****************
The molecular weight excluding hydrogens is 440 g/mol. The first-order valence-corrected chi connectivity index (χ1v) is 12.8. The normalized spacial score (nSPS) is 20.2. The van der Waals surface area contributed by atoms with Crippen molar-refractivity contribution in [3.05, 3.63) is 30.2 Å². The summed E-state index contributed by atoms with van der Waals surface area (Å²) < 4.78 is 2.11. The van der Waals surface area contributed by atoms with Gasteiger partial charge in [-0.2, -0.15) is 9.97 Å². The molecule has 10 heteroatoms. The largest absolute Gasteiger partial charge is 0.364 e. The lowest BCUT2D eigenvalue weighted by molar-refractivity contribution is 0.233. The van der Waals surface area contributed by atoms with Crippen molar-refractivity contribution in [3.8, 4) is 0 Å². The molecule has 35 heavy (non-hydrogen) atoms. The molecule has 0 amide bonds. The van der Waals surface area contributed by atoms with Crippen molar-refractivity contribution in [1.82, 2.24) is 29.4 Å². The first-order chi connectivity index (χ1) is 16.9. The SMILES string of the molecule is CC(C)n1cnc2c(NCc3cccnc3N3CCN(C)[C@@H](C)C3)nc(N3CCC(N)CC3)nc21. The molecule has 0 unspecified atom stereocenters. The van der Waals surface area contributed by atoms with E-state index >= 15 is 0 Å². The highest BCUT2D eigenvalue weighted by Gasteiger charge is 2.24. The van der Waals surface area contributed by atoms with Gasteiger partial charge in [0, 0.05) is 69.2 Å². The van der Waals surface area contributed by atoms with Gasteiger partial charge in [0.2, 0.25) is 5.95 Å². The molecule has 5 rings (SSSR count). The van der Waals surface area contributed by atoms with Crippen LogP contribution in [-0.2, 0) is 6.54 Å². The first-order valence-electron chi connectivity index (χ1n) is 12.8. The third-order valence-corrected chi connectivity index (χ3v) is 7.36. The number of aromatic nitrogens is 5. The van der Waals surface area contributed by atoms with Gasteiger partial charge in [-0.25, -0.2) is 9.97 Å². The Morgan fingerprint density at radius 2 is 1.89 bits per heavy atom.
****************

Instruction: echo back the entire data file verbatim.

The molecular weight excluding hydrogens is 440 g/mol. The first-order valence-corrected chi connectivity index (χ1v) is 12.8. The normalized spacial score (nSPS) is 20.2. The van der Waals surface area contributed by atoms with Crippen molar-refractivity contribution in [3.05, 3.63) is 30.2 Å². The summed E-state index contributed by atoms with van der Waals surface area (Å²) < 4.78 is 2.11. The van der Waals surface area contributed by atoms with Gasteiger partial charge in [-0.2, -0.15) is 9.97 Å². The molecule has 10 heteroatoms. The largest absolute Gasteiger partial charge is 0.364 e. The lowest BCUT2D eigenvalue weighted by molar-refractivity contribution is 0.233. The van der Waals surface area contributed by atoms with Crippen molar-refractivity contribution in [3.8, 4) is 0 Å². The molecule has 35 heavy (non-hydrogen) atoms. The molecule has 0 amide bonds. The van der Waals surface area contributed by atoms with Crippen molar-refractivity contribution in [1.82, 2.24) is 29.4 Å². The first-order chi connectivity index (χ1) is 16.9. The SMILES string of the molecule is CC(C)n1cnc2c(NCc3cccnc3N3CCN(C)[C@@H](C)C3)nc(N3CCC(N)CC3)nc21. The molecule has 0 unspecified atom stereocenters. The van der Waals surface area contributed by atoms with E-state index >= 15 is 0 Å². The highest BCUT2D eigenvalue weighted by Gasteiger charge is 2.24. The van der Waals surface area contributed by atoms with Gasteiger partial charge in [0, 0.05) is 69.2 Å². The van der Waals surface area contributed by atoms with Gasteiger partial charge in [0.2, 0.25) is 5.95 Å². The molecule has 5 rings (SSSR count). The van der Waals surface area contributed by atoms with Crippen LogP contribution in [-0.2, 0) is 6.54 Å². The first-order valence-electron chi connectivity index (χ1n) is 12.8. The third-order valence-corrected chi connectivity index (χ3v) is 7.36. The number of aromatic nitrogens is 5. The van der Waals surface area contributed by atoms with Gasteiger partial charge in [-0.25, -0.2) is 9.97 Å². The Morgan fingerprint density at radius 2 is 1.89 bits per heavy atom.